THEODORE HUGHES BURTON
THEODORE H BURTON
Do Not Stand at my Grave and Weep
I am not there; I do not sleep.
I am a thousand winds that blow,
I am the diamond glints on snow,
I am the sun on ripened grain,
I am the gentle autumn rain.
When you awaken in the morning's hush
I am the swift uplifting rush
Of quiet birds in circled flight.
I am the soft stars that shine at night.
Do not stand at my grave and cry,
I am not there; I did not die.
As long as you are remembered you will never die...
Thank you for your service as an Infantry Unit Commander. It is important for us all to acknowledge the sacrifices of those like you who answered our nation's call. Please watch over America, it stills needs your courage and faithfulness. Rest in peace with the angels.
Remembering An American Hero
As an American, I would like to thank you for your service and for your sacrifice made on behalf of our wonderful country. The youth of today could gain much by learning of heroes such as yourself, men and women whose courage and heart can never be questioned.
May God allow you to read this, and may He allow me to someday shake your hand when I get to Heaven to personally thank you. May he also allow my father to find you and shake your hand now to say thank you; for America, and for those who love you.
With respect, Sir
The All-American Boy Next Door
Teddy was my next-door neighbor on Locust Avenue in Springfield, PA for over 10-years. He was my senior by 3-years & mentored me in elementary school through high school.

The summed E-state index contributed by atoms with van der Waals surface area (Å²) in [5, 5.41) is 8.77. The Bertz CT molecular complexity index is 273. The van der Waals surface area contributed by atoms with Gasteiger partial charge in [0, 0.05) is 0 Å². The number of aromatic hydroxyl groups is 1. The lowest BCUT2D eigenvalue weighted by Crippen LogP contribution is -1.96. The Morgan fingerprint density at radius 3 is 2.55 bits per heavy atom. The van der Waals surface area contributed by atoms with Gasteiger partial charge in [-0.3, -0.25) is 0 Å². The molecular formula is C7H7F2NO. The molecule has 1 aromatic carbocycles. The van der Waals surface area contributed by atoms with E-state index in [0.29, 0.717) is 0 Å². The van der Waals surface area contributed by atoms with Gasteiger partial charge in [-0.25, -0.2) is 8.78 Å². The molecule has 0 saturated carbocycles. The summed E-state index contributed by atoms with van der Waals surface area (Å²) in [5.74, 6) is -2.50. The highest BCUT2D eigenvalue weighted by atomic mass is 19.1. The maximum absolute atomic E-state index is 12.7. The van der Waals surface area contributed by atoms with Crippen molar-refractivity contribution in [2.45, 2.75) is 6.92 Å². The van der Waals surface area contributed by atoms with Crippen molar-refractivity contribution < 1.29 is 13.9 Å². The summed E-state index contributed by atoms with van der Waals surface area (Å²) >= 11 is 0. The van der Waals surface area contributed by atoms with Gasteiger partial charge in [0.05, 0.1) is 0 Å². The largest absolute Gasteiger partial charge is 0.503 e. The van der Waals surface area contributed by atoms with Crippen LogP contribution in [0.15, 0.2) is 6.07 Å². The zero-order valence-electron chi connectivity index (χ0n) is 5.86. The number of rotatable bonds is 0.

When he went off to Duke University, he encouraged me to explore colleges in that area. Ultimately, I enrolled at UNC in Chapel Hill, only a few miles away. He showed me the ropes of academic life (as well as social life) my freshman year. Sadly, it was in my Sophomore year after he had graduated from Duke & went off to fulfill his ROTC commission that I learned he died in combat.
This was devastating news for me & our hometown. My parents & his were close friends as were his & my younger siblings. By the time I graduated & was eligible for the draft, the war was winding down. My Selective Service lottery number was high enough that I was not called up.
However, I will never forget the sacrifice Teddy & others of my generation made. When I fly the flag on Memorial Day, it is not some abstract ceremony. I think back on the loss of a warm & loving friend who undoubtedly would have accomplished wonderful things had his life not been cut short. He had all the qualities to reach his potential in anything he wished to pursue. We are all diminished by his loss at an early age. RIP, Ted